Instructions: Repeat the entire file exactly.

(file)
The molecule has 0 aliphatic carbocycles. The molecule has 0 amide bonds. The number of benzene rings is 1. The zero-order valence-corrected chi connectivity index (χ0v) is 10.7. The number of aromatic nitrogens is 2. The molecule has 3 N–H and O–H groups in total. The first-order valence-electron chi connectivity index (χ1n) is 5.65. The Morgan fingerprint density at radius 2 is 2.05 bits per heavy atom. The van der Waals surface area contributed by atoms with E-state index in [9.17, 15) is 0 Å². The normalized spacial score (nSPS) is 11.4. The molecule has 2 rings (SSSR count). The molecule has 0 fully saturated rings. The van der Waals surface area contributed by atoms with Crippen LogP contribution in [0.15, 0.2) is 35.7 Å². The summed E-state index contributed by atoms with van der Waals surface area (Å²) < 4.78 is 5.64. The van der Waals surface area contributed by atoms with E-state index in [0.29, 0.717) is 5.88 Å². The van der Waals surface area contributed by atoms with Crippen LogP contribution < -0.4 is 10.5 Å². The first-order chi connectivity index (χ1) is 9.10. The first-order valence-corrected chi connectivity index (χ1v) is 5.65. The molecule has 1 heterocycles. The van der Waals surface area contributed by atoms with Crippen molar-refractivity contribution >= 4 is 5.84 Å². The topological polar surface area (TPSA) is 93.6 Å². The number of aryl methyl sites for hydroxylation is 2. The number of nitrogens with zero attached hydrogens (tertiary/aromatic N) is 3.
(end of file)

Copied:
The molecule has 0 aliphatic carbocycles. The molecule has 0 amide bonds. The number of benzene rings is 1. The zero-order valence-corrected chi connectivity index (χ0v) is 10.7. The number of aromatic nitrogens is 2. The molecule has 3 N–H and O–H groups in total. The first-order valence-electron chi connectivity index (χ1n) is 5.65. The Morgan fingerprint density at radius 2 is 2.05 bits per heavy atom. The van der Waals surface area contributed by atoms with E-state index in [9.17, 15) is 0 Å². The normalized spacial score (nSPS) is 11.4. The molecule has 2 rings (SSSR count). The molecule has 0 fully saturated rings. The van der Waals surface area contributed by atoms with Crippen LogP contribution in [0.15, 0.2) is 35.7 Å². The summed E-state index contributed by atoms with van der Waals surface area (Å²) < 4.78 is 5.64. The van der Waals surface area contributed by atoms with E-state index in [0.29, 0.717) is 5.88 Å². The van der Waals surface area contributed by atoms with Crippen LogP contribution < -0.4 is 10.5 Å². The first-order chi connectivity index (χ1) is 9.10. The first-order valence-corrected chi connectivity index (χ1v) is 5.65. The molecule has 1 heterocycles. The van der Waals surface area contributed by atoms with Crippen molar-refractivity contribution >= 4 is 5.84 Å². The topological polar surface area (TPSA) is 93.6 Å². The number of aryl methyl sites for hydroxylation is 2. The number of nitrogens with zero attached hydrogens (tertiary/aromatic N) is 3.